John Skladany was talking about the state of North Texas’ defense during the late stages of spring practice just a few days ago.
The Mean Green’s defensive coordinator spoke about the potential of his young players and how important it would be for them to step in for a few cornerstones of UNT’s team that finished their careers in the Heart of Dallas Bowl.
“You just have to reload,” Skaldany said. “It happens to everyone. Eventually you are going to have to get new kids ready and put them in ballgames. That’s part of the business.”
It’s a challenge UNT faced in the spring and continues to work through as it heads into the quiet months of the summer, not just on defense but throughout its roster.
UNT began spring practice trying to pick a new quarterback, rebuild its defensive front seven, replace several of its key offensive playmakers, form a personality and find new leaders among its players.
The Mean Green didn’t come to a resolution on all of its key issues and still hasn’t picked a starting quarterback, but feels like it made progress throughout the spring.
“There is not one player in the room right now who is ready to beat Texas, but we can get there and should get there,” UNT coach Dan McCarney said after the Mean Green’s spring game. “I want them to get there, but we are not ready right now.”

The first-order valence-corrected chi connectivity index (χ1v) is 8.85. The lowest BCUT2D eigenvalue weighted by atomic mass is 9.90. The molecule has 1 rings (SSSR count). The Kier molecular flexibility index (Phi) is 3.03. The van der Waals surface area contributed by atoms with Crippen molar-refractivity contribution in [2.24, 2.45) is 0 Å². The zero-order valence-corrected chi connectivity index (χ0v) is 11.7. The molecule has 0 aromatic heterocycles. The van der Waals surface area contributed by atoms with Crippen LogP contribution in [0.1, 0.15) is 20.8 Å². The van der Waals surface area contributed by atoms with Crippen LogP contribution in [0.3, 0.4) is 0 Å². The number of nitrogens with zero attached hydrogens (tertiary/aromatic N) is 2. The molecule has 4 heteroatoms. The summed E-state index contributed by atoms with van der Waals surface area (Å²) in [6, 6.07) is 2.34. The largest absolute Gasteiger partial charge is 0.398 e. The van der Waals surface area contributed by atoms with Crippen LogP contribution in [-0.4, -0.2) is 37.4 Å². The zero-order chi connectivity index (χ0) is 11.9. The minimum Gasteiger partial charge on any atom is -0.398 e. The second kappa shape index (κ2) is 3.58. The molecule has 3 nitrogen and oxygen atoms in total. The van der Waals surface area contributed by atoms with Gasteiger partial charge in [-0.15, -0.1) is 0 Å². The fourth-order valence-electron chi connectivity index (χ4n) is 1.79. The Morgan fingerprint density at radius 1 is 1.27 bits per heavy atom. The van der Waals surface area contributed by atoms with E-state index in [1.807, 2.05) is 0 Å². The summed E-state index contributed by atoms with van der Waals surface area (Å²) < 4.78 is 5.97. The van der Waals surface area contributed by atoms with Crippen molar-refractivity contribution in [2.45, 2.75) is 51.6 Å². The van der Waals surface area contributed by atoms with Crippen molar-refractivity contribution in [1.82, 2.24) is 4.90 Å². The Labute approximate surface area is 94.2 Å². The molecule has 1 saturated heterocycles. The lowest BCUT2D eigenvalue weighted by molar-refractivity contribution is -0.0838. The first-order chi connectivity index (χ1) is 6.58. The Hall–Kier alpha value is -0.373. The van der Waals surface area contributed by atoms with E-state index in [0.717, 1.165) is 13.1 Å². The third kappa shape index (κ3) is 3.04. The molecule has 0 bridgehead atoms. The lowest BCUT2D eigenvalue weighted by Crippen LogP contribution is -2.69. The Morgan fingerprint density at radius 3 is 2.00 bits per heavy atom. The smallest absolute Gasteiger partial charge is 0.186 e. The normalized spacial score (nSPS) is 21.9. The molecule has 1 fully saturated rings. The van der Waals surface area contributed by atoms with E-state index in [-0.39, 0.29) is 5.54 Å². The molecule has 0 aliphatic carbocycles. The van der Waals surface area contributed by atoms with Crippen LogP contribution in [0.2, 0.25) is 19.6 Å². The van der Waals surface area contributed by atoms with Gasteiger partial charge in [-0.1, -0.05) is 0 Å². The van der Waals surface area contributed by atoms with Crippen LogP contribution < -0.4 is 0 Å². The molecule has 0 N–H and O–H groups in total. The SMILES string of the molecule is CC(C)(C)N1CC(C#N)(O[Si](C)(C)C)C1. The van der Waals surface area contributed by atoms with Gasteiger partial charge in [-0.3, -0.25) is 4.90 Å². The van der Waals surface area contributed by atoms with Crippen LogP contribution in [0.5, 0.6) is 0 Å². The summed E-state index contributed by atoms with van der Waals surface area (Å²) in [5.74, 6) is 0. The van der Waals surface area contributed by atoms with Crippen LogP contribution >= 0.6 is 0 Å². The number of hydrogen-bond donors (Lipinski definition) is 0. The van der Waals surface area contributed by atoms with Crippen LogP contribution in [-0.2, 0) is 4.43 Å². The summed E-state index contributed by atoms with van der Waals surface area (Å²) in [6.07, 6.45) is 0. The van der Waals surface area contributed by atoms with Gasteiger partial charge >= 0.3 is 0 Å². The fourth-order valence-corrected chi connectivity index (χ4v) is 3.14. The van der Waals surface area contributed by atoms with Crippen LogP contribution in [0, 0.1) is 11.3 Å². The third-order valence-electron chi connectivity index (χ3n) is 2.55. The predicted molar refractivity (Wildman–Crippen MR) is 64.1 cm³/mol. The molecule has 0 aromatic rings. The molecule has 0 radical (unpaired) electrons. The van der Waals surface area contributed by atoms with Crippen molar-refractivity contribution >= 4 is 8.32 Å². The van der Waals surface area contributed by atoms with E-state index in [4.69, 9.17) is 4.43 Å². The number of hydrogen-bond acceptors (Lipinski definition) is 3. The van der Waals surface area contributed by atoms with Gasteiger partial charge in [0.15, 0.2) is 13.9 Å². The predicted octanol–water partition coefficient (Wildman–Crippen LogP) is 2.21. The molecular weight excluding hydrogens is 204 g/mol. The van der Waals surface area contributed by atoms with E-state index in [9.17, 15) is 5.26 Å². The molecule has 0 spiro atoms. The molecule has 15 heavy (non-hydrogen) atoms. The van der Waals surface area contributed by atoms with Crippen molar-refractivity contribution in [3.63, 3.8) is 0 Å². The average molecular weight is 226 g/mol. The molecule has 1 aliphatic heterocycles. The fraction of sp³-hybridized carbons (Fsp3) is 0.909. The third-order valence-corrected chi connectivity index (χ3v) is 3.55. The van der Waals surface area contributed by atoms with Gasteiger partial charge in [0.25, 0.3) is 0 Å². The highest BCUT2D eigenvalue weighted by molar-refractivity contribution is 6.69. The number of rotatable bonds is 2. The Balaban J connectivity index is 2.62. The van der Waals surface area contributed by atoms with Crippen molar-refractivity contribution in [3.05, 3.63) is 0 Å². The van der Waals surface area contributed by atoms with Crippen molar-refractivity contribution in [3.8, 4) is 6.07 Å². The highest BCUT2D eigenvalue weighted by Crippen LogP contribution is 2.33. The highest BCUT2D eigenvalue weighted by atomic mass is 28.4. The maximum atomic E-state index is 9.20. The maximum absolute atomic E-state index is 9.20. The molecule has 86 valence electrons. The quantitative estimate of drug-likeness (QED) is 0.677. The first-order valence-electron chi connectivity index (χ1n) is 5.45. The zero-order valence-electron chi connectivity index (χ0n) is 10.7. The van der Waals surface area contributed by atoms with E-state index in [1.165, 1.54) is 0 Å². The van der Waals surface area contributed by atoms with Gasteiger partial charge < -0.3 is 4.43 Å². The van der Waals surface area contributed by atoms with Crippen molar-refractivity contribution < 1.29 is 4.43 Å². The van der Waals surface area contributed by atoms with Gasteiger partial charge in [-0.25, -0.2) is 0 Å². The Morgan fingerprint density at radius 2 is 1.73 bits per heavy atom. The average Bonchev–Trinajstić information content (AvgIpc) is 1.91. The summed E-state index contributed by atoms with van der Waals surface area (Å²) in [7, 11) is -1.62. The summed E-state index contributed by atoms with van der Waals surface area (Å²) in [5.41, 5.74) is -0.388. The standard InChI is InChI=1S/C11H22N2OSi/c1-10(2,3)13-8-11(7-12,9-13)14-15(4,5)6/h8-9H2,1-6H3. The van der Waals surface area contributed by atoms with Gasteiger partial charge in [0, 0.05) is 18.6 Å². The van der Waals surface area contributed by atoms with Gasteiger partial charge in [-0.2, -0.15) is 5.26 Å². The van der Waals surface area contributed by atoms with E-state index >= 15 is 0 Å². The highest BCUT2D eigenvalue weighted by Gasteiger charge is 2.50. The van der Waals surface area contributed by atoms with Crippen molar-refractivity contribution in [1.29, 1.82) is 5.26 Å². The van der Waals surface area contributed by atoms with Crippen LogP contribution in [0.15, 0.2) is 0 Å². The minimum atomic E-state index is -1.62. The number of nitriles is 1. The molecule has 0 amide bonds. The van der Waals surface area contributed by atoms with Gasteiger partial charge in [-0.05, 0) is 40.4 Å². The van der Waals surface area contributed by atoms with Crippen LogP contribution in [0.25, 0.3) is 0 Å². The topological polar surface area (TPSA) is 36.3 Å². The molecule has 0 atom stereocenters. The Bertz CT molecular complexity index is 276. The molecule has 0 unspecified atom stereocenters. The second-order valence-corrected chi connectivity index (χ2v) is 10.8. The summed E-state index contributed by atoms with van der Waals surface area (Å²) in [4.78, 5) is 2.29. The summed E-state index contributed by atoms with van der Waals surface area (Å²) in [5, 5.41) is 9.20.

The following is a look at the key challenges UNT faces and where the Mean Green stands after spring drills:
Selecting a quarterback
The race to take over for Heart of Dallas Bowl MVP Derek Thompson was unquestionably the story of spring practice.
There were plenty of twists and turns along the way before UNT concluded spring practice pretty much where it began, without knowing who would start in its season opener at Texas.
Career backup Andrew McNulty, JUCO transfer Josh Greer, redshirt freshman Dajon Williams and freshman Connor Means all began spring practice in the mix — and that’s where all but Means ended up following UNT’s spring game.
“If there was someone who pulled away with an amazing, unbelievable performance, they would be our starter. We didn’t see that,” McCarney said after the spring game. “But it’s not a conglomeration of mediocrity either. These guys are building, improving and working toward being guys we can win with.”
UNT cut Means from the race early in spring practice before offensive coordinator Mike Canales said the Mean Green was down to McNulty and Greer.
McNulty threw for 217 yards in the spring game, while Greer threw for 152. Williams missed the spring game with a sprained ankle.
The surprise came when McCarney said after the spring game that Williams was far too talented to eliminate from the race and still had a chance to win the job.
That statement muddied the waters a bit and left the Mean Green with a lot to work through in the summer and fall practice.
UNT’s staff will look to see how all three quarterbacks compete in the summer and in the couple of weeks of fall practice before it opens the season.
That plan worked out last year when Thompson won the job late in fall drills.
UNT is banking on a repeat, but the lack of experience among its three contenders and the unsettled nature of where the race wrapped up after the spring game is certainly a cause for concern.
Rebuilding on defense
Linebacker Derek Akunne is the only returning starter in UNT’s defensive front seven that was one of the Mean Green’s strengths last season.